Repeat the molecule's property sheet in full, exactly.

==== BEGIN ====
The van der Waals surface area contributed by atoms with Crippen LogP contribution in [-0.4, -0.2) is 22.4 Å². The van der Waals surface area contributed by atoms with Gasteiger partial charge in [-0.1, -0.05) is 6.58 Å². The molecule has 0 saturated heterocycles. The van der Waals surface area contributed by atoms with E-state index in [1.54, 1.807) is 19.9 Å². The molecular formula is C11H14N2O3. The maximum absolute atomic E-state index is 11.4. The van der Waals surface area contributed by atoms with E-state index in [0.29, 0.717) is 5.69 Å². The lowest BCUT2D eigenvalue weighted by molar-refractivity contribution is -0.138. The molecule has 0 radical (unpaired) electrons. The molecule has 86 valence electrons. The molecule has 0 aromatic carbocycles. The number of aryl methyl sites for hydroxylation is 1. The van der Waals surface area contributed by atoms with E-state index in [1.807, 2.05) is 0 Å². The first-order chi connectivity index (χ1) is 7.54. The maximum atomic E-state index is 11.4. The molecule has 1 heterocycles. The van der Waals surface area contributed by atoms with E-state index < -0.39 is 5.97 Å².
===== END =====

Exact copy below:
The van der Waals surface area contributed by atoms with Crippen LogP contribution in [-0.4, -0.2) is 22.4 Å². The van der Waals surface area contributed by atoms with Gasteiger partial charge in [-0.1, -0.05) is 6.58 Å². The molecule has 0 saturated heterocycles. The van der Waals surface area contributed by atoms with E-state index in [1.54, 1.807) is 19.9 Å². The molecular formula is C11H14N2O3. The maximum absolute atomic E-state index is 11.4. The van der Waals surface area contributed by atoms with E-state index in [0.29, 0.717) is 5.69 Å². The lowest BCUT2D eigenvalue weighted by molar-refractivity contribution is -0.138. The molecule has 0 radical (unpaired) electrons. The molecule has 86 valence electrons. The molecule has 0 aromatic carbocycles. The number of aryl methyl sites for hydroxylation is 1. The van der Waals surface area contributed by atoms with E-state index in [1.807, 2.05) is 0 Å². The first-order chi connectivity index (χ1) is 7.54. The maximum atomic E-state index is 11.4. The molecule has 1 heterocycles. The van der Waals surface area contributed by atoms with E-state index < -0.39 is 5.97 Å².